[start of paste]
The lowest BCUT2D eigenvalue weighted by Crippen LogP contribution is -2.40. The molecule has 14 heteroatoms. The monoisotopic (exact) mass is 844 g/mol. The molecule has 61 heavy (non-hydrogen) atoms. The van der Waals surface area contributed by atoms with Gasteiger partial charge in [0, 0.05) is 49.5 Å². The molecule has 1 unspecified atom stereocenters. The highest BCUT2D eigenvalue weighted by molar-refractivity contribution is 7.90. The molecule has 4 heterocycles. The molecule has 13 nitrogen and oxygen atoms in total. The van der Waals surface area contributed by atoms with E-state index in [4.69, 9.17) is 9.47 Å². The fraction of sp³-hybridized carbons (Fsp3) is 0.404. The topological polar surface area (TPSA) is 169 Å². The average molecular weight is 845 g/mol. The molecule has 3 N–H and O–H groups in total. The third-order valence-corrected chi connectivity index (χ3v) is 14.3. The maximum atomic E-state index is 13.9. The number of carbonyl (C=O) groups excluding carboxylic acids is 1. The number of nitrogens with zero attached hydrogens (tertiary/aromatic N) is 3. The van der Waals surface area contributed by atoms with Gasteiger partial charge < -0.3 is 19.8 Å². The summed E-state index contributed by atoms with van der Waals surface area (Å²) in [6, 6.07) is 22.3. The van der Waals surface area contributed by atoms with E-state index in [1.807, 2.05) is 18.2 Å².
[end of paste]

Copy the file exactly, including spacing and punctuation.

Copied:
The lowest BCUT2D eigenvalue weighted by Crippen LogP contribution is -2.40. The molecule has 14 heteroatoms. The monoisotopic (exact) mass is 844 g/mol. The molecule has 61 heavy (non-hydrogen) atoms. The van der Waals surface area contributed by atoms with Gasteiger partial charge in [0, 0.05) is 49.5 Å². The molecule has 1 unspecified atom stereocenters. The highest BCUT2D eigenvalue weighted by molar-refractivity contribution is 7.90. The molecule has 4 heterocycles. The molecule has 13 nitrogen and oxygen atoms in total. The van der Waals surface area contributed by atoms with E-state index in [4.69, 9.17) is 9.47 Å². The fraction of sp³-hybridized carbons (Fsp3) is 0.404. The topological polar surface area (TPSA) is 169 Å². The average molecular weight is 845 g/mol. The molecule has 3 N–H and O–H groups in total. The third-order valence-corrected chi connectivity index (χ3v) is 14.3. The maximum atomic E-state index is 13.9. The number of carbonyl (C=O) groups excluding carboxylic acids is 1. The number of nitrogens with zero attached hydrogens (tertiary/aromatic N) is 3. The van der Waals surface area contributed by atoms with Gasteiger partial charge < -0.3 is 19.8 Å². The summed E-state index contributed by atoms with van der Waals surface area (Å²) in [6, 6.07) is 22.3. The van der Waals surface area contributed by atoms with E-state index in [1.807, 2.05) is 18.2 Å².